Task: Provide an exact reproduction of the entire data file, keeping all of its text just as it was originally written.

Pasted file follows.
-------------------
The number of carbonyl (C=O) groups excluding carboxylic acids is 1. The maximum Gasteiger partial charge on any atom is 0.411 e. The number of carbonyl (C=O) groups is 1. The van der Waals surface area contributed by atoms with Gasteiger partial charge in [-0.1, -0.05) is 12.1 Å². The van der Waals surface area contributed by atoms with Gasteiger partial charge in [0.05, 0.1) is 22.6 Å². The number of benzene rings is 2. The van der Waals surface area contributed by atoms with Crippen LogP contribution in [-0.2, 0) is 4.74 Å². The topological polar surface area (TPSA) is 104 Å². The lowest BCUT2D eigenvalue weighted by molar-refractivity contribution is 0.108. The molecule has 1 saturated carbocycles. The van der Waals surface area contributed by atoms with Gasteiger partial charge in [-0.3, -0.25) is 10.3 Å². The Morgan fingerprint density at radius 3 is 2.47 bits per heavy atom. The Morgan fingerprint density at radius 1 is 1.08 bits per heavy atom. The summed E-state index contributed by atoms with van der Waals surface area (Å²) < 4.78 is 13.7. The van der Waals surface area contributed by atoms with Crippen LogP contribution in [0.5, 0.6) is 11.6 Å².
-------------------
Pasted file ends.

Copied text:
The number of carbonyl (C=O) groups excluding carboxylic acids is 1. The maximum Gasteiger partial charge on any atom is 0.411 e. The number of carbonyl (C=O) groups is 1. The van der Waals surface area contributed by atoms with Gasteiger partial charge in [-0.1, -0.05) is 12.1 Å². The van der Waals surface area contributed by atoms with Gasteiger partial charge in [0.05, 0.1) is 22.6 Å². The number of benzene rings is 2. The van der Waals surface area contributed by atoms with Crippen LogP contribution in [-0.2, 0) is 4.74 Å². The topological polar surface area (TPSA) is 104 Å². The lowest BCUT2D eigenvalue weighted by molar-refractivity contribution is 0.108. The molecule has 1 saturated carbocycles. The van der Waals surface area contributed by atoms with Gasteiger partial charge in [-0.3, -0.25) is 10.3 Å². The Morgan fingerprint density at radius 3 is 2.47 bits per heavy atom. The Morgan fingerprint density at radius 1 is 1.08 bits per heavy atom. The summed E-state index contributed by atoms with van der Waals surface area (Å²) < 4.78 is 13.7. The van der Waals surface area contributed by atoms with Crippen LogP contribution in [0.5, 0.6) is 11.6 Å².